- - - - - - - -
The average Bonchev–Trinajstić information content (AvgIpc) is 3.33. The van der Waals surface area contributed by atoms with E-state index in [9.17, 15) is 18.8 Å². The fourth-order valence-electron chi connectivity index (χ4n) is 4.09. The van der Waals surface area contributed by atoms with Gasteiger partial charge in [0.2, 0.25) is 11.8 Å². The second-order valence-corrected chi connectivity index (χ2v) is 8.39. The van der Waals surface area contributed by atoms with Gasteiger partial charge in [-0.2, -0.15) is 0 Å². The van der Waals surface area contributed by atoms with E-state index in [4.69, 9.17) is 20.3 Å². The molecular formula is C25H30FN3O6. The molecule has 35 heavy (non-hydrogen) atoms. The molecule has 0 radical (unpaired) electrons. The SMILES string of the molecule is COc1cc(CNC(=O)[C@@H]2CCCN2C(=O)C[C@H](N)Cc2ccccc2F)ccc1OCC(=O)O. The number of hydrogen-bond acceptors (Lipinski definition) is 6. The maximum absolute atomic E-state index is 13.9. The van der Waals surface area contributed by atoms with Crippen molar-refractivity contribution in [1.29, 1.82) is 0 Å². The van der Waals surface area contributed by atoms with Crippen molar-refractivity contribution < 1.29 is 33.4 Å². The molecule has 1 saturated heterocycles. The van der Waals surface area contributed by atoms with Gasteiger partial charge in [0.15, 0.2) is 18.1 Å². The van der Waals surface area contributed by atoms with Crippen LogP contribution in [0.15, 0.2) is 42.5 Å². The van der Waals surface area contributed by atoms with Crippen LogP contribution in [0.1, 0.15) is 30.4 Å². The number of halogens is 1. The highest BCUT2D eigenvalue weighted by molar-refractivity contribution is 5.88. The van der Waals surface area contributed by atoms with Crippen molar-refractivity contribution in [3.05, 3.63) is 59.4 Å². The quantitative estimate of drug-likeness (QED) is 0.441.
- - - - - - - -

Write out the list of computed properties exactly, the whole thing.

The average Bonchev–Trinajstić information content (AvgIpc) is 3.33. The van der Waals surface area contributed by atoms with E-state index in [9.17, 15) is 18.8 Å². The fourth-order valence-electron chi connectivity index (χ4n) is 4.09. The van der Waals surface area contributed by atoms with Gasteiger partial charge in [0.2, 0.25) is 11.8 Å². The second-order valence-corrected chi connectivity index (χ2v) is 8.39. The van der Waals surface area contributed by atoms with Gasteiger partial charge in [-0.2, -0.15) is 0 Å². The van der Waals surface area contributed by atoms with E-state index in [4.69, 9.17) is 20.3 Å². The molecular formula is C25H30FN3O6. The molecule has 35 heavy (non-hydrogen) atoms. The molecule has 0 radical (unpaired) electrons. The SMILES string of the molecule is COc1cc(CNC(=O)[C@@H]2CCCN2C(=O)C[C@H](N)Cc2ccccc2F)ccc1OCC(=O)O. The number of hydrogen-bond acceptors (Lipinski definition) is 6. The maximum absolute atomic E-state index is 13.9. The van der Waals surface area contributed by atoms with Crippen molar-refractivity contribution in [1.29, 1.82) is 0 Å². The van der Waals surface area contributed by atoms with Crippen molar-refractivity contribution < 1.29 is 33.4 Å². The molecule has 1 saturated heterocycles. The van der Waals surface area contributed by atoms with Gasteiger partial charge in [0.15, 0.2) is 18.1 Å². The van der Waals surface area contributed by atoms with Crippen LogP contribution in [0.15, 0.2) is 42.5 Å². The van der Waals surface area contributed by atoms with Crippen LogP contribution in [0.1, 0.15) is 30.4 Å². The number of halogens is 1. The highest BCUT2D eigenvalue weighted by molar-refractivity contribution is 5.88. The van der Waals surface area contributed by atoms with Crippen molar-refractivity contribution in [3.05, 3.63) is 59.4 Å². The quantitative estimate of drug-likeness (QED) is 0.441.